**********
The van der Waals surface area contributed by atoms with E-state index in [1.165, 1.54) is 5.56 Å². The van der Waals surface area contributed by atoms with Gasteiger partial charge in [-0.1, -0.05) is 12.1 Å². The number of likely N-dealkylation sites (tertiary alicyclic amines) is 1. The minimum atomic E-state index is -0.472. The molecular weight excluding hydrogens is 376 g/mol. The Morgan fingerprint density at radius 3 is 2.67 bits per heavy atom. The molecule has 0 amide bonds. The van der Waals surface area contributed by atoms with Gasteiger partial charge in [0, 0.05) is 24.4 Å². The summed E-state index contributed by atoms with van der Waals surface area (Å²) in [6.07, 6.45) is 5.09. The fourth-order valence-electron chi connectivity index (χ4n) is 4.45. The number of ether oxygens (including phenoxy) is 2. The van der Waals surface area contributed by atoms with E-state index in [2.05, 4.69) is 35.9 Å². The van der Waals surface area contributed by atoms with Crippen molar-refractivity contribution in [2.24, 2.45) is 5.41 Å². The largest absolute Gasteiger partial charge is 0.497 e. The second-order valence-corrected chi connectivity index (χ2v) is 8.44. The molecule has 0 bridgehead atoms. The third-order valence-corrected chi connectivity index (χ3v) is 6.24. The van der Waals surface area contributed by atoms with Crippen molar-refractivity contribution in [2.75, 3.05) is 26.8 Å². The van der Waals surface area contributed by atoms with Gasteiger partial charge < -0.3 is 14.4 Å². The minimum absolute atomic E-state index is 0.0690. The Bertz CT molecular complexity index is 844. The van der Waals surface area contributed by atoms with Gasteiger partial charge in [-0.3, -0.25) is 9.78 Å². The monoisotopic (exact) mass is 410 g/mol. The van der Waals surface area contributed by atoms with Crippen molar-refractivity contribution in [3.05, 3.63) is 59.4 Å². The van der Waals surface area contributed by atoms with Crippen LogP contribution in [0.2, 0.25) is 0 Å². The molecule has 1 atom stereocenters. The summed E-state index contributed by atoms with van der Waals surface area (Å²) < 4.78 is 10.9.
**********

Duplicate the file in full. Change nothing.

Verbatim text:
The van der Waals surface area contributed by atoms with E-state index in [1.165, 1.54) is 5.56 Å². The van der Waals surface area contributed by atoms with Gasteiger partial charge in [-0.1, -0.05) is 12.1 Å². The number of likely N-dealkylation sites (tertiary alicyclic amines) is 1. The minimum atomic E-state index is -0.472. The molecular weight excluding hydrogens is 376 g/mol. The Morgan fingerprint density at radius 3 is 2.67 bits per heavy atom. The molecule has 0 amide bonds. The van der Waals surface area contributed by atoms with Gasteiger partial charge in [0, 0.05) is 24.4 Å². The summed E-state index contributed by atoms with van der Waals surface area (Å²) in [6.07, 6.45) is 5.09. The fourth-order valence-electron chi connectivity index (χ4n) is 4.45. The number of ether oxygens (including phenoxy) is 2. The van der Waals surface area contributed by atoms with E-state index in [2.05, 4.69) is 35.9 Å². The van der Waals surface area contributed by atoms with Crippen molar-refractivity contribution in [2.24, 2.45) is 5.41 Å². The largest absolute Gasteiger partial charge is 0.497 e. The second-order valence-corrected chi connectivity index (χ2v) is 8.44. The molecule has 0 bridgehead atoms. The third-order valence-corrected chi connectivity index (χ3v) is 6.24. The van der Waals surface area contributed by atoms with Crippen molar-refractivity contribution in [2.75, 3.05) is 26.8 Å². The van der Waals surface area contributed by atoms with Gasteiger partial charge < -0.3 is 14.4 Å². The minimum absolute atomic E-state index is 0.0690. The Bertz CT molecular complexity index is 844. The van der Waals surface area contributed by atoms with Gasteiger partial charge in [-0.3, -0.25) is 9.78 Å². The monoisotopic (exact) mass is 410 g/mol. The van der Waals surface area contributed by atoms with Crippen molar-refractivity contribution in [3.05, 3.63) is 59.4 Å². The van der Waals surface area contributed by atoms with Crippen LogP contribution in [0.2, 0.25) is 0 Å². The molecule has 1 atom stereocenters. The summed E-state index contributed by atoms with van der Waals surface area (Å²) < 4.78 is 10.9.